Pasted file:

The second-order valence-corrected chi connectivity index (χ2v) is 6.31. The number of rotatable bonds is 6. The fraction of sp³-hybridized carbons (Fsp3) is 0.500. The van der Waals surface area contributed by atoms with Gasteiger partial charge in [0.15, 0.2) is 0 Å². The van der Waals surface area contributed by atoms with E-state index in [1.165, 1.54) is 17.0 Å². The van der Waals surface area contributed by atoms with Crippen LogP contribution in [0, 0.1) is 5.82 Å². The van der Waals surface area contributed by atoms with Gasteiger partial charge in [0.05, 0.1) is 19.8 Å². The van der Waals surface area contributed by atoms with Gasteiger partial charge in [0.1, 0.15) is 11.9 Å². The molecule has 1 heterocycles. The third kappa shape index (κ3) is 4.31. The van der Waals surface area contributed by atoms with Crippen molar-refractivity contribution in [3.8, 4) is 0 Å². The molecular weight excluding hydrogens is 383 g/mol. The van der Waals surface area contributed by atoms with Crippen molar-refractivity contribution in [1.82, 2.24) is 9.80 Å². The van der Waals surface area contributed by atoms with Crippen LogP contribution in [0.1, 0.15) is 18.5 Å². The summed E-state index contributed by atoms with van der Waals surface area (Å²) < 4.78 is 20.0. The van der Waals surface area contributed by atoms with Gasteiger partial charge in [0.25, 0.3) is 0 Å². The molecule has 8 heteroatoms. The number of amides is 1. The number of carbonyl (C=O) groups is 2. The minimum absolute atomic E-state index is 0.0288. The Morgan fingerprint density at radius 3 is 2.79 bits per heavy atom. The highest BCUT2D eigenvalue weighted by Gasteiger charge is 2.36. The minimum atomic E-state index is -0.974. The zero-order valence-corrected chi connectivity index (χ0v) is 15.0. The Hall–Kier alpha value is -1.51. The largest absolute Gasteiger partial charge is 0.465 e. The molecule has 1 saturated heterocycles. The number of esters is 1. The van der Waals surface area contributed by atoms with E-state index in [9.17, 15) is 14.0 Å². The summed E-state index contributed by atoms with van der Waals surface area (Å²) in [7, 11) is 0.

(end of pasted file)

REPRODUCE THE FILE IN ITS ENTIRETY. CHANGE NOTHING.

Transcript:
The second-order valence-corrected chi connectivity index (χ2v) is 6.31. The number of rotatable bonds is 6. The fraction of sp³-hybridized carbons (Fsp3) is 0.500. The van der Waals surface area contributed by atoms with Gasteiger partial charge in [0.15, 0.2) is 0 Å². The van der Waals surface area contributed by atoms with E-state index in [1.165, 1.54) is 17.0 Å². The van der Waals surface area contributed by atoms with Crippen LogP contribution in [0, 0.1) is 5.82 Å². The van der Waals surface area contributed by atoms with Gasteiger partial charge in [0.05, 0.1) is 19.8 Å². The van der Waals surface area contributed by atoms with Gasteiger partial charge in [0.1, 0.15) is 11.9 Å². The molecule has 1 heterocycles. The third kappa shape index (κ3) is 4.31. The van der Waals surface area contributed by atoms with Crippen molar-refractivity contribution in [3.8, 4) is 0 Å². The molecular weight excluding hydrogens is 383 g/mol. The van der Waals surface area contributed by atoms with Crippen molar-refractivity contribution in [1.82, 2.24) is 9.80 Å². The van der Waals surface area contributed by atoms with Crippen LogP contribution in [0.1, 0.15) is 18.5 Å². The summed E-state index contributed by atoms with van der Waals surface area (Å²) < 4.78 is 20.0. The van der Waals surface area contributed by atoms with Gasteiger partial charge in [0.25, 0.3) is 0 Å². The molecule has 8 heteroatoms. The number of amides is 1. The number of carbonyl (C=O) groups is 2. The minimum absolute atomic E-state index is 0.0288. The Morgan fingerprint density at radius 3 is 2.79 bits per heavy atom. The highest BCUT2D eigenvalue weighted by Gasteiger charge is 2.36. The minimum atomic E-state index is -0.974. The zero-order valence-corrected chi connectivity index (χ0v) is 15.0. The Hall–Kier alpha value is -1.51. The largest absolute Gasteiger partial charge is 0.465 e. The molecule has 1 saturated heterocycles. The number of esters is 1. The van der Waals surface area contributed by atoms with E-state index in [9.17, 15) is 14.0 Å². The summed E-state index contributed by atoms with van der Waals surface area (Å²) in [7, 11) is 0.